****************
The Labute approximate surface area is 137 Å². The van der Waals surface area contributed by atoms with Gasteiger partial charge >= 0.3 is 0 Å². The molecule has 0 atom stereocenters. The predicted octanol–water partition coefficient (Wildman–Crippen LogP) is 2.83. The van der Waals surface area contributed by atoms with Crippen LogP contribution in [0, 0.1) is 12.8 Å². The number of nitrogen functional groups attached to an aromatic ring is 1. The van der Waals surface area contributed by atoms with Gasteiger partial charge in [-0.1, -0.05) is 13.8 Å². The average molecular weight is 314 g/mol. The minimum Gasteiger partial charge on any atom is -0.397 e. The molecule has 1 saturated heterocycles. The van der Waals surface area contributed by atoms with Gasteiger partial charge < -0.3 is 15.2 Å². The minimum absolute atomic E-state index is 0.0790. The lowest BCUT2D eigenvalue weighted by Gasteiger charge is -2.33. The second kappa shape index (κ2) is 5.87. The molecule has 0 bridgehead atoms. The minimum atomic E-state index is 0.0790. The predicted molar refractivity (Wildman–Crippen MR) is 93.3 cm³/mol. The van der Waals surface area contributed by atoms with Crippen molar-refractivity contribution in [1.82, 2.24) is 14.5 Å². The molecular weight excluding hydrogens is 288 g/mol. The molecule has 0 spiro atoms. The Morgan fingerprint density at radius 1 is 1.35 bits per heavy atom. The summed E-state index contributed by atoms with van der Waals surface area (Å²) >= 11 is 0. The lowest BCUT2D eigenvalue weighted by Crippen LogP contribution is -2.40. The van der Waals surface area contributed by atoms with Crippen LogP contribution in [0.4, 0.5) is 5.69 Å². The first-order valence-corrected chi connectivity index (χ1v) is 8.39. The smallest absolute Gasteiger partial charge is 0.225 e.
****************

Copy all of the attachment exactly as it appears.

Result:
The Labute approximate surface area is 137 Å². The van der Waals surface area contributed by atoms with Gasteiger partial charge >= 0.3 is 0 Å². The molecule has 0 atom stereocenters. The predicted octanol–water partition coefficient (Wildman–Crippen LogP) is 2.83. The van der Waals surface area contributed by atoms with Crippen LogP contribution in [0, 0.1) is 12.8 Å². The number of nitrogen functional groups attached to an aromatic ring is 1. The van der Waals surface area contributed by atoms with Gasteiger partial charge in [-0.1, -0.05) is 13.8 Å². The average molecular weight is 314 g/mol. The minimum Gasteiger partial charge on any atom is -0.397 e. The molecule has 1 saturated heterocycles. The van der Waals surface area contributed by atoms with Gasteiger partial charge < -0.3 is 15.2 Å². The minimum absolute atomic E-state index is 0.0790. The lowest BCUT2D eigenvalue weighted by Gasteiger charge is -2.33. The second kappa shape index (κ2) is 5.87. The molecule has 0 bridgehead atoms. The minimum atomic E-state index is 0.0790. The predicted molar refractivity (Wildman–Crippen MR) is 93.3 cm³/mol. The van der Waals surface area contributed by atoms with Crippen molar-refractivity contribution in [1.82, 2.24) is 14.5 Å². The molecular weight excluding hydrogens is 288 g/mol. The molecule has 0 spiro atoms. The Morgan fingerprint density at radius 1 is 1.35 bits per heavy atom. The summed E-state index contributed by atoms with van der Waals surface area (Å²) >= 11 is 0. The lowest BCUT2D eigenvalue weighted by Crippen LogP contribution is -2.40. The van der Waals surface area contributed by atoms with Crippen LogP contribution in [0.4, 0.5) is 5.69 Å². The first-order valence-corrected chi connectivity index (χ1v) is 8.39. The smallest absolute Gasteiger partial charge is 0.225 e.